Veteran McEnroe humbles Murray
Monday 04 October 2004
John McEnroe, to his credit, showed Andrew Murray no mercy, bamboozling the 17-year-old British junior 6-1 after only 24 minutes.
John McEnroe, to his credit, showed Andrew Murray no mercy, bamboozling the 17-year-old British junior 6-1 after only 24 minutes when Superset Tennis came to Wembley Arena yesterday.
Those, including McEnroe, who suggested that Murray was ready to play in the recent Davis Cup tie in Austria on the strength of his success in winning the US Open junior title, were wrong.
If McEnroe, at 45, was capable of outclassing Murray in a one-set gimmick event, you dread to think what the tour-hardened, 27-year-old Stefan Koubek would have done to the teenager's confidence in Portschach.
McEnroe, now a stalwart of the senior tour, had insisted he was still a match for anybody over one set, and Murray's lack of experience was exposed by the New Yorker's exquisite serve and volleying and ability to put his opponent under pressure when receiving serve.
Murray had the audacity to ask for an action replay of McEnroe's first serve of the contest, an ace. The "Hawkeye" monitoring system showed the serve was good. McEnroe then insisted on a replay of the second point, after his shot was called long. This time his shot was shown to have landed long. "That's inaccurate!" McEnroe said, smiling at the 8,000 sell-out crowd.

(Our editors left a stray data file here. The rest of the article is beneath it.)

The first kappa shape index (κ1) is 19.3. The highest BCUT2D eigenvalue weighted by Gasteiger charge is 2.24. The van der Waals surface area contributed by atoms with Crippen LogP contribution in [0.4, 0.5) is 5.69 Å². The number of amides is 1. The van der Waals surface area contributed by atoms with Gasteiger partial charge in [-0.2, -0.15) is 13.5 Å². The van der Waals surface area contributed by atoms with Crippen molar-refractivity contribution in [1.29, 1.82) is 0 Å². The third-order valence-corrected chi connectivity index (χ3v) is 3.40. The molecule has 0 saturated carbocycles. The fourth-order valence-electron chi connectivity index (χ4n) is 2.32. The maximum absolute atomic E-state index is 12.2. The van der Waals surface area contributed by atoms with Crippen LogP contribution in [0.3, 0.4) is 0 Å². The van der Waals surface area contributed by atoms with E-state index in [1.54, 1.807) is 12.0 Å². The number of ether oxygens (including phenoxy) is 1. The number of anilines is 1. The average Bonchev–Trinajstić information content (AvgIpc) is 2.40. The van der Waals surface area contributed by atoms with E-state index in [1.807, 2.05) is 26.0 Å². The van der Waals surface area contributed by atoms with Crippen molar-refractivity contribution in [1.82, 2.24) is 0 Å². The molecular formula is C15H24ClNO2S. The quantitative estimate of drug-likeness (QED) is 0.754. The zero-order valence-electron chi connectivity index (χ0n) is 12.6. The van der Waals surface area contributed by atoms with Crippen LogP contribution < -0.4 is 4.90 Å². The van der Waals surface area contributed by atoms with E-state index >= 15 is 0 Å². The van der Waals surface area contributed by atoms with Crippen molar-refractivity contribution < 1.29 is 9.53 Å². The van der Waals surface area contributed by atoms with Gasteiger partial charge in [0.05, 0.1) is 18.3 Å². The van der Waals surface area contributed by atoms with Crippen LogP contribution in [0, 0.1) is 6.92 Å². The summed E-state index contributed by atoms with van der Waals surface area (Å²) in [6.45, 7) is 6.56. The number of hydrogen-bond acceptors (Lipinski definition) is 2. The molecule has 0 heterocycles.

After that, he got down to the business of advancing to the semi-finals, with an eye on the £250,000 winner-takes-all prize. Murray, deputising for the injured Tim Henman, won his solitary game to love when serving to stay in the match 5-0 down. He then created a break point at 30-40 butMcEnroe saved it with a serve-and-volley.
McEnroe told Murray he had a great future, and Murray replied that it had been an honour to be on the same court.
The afternoon opened with the 31-year-old Greg Rusedski advancing to the semi-finals after defeating the 36-year-old Boris Becker, 11-10, winning the superset tie-break, 7-1. Becker held four match points at 6-5, only to lob a shot into the rigging for the lights on the first opportunity. Rusedski served away the second match point and saved the third with a forehand drive.
Goran Ivanisevic, 33, made a flying visit, losing to Tommy Robredo, of Spain, 11 years his junior, 6-4 - finishing with two double-faults - and Mario Ancic, Ivanisevic's Croatian compatriot, who defeated Tim Henman at Wimbledon, beat the American Robby Ginepri, 6-3.
Rusedski invited his friend Paul McKenna, the hypnotist, to sit beside him as his coach for the day. Perhaps McKenna convinced the British No 2 that he was Roger Federer. Or maybe he put the "hex" on Becker in the tie-break. "Yes," Rusedski smiled, "I think Paul stared in his eyes." McKenna apparently helps Rusedski rehabilitate after injuries by relaxing him.
The consensus was that there is a place in the sport for the concept of a one set per match tournament spiced with rock music. The competitors were also in favour of players being allowed to call for Hawkeye replays in matches on the ATP Tour.
Rusedski, asked if Hawkeye would work at Wimbledon, said: "I think it would be excellent. It's very quick, and there's no argument. I'd certainly be up for using it on the main tour."
Ivanisevic agreed. "Sometimes the players make mistakes, but the umpires make them, too. It's tough to see where the ball lands sometimes. Hawkeye doesn't take too much time. It takes 10 seconds." Ivanisevic did, however, have one reservation about the one-set format: "It should be a normal set, with a tie-break at six-all, not at 10-all. That's too many games."
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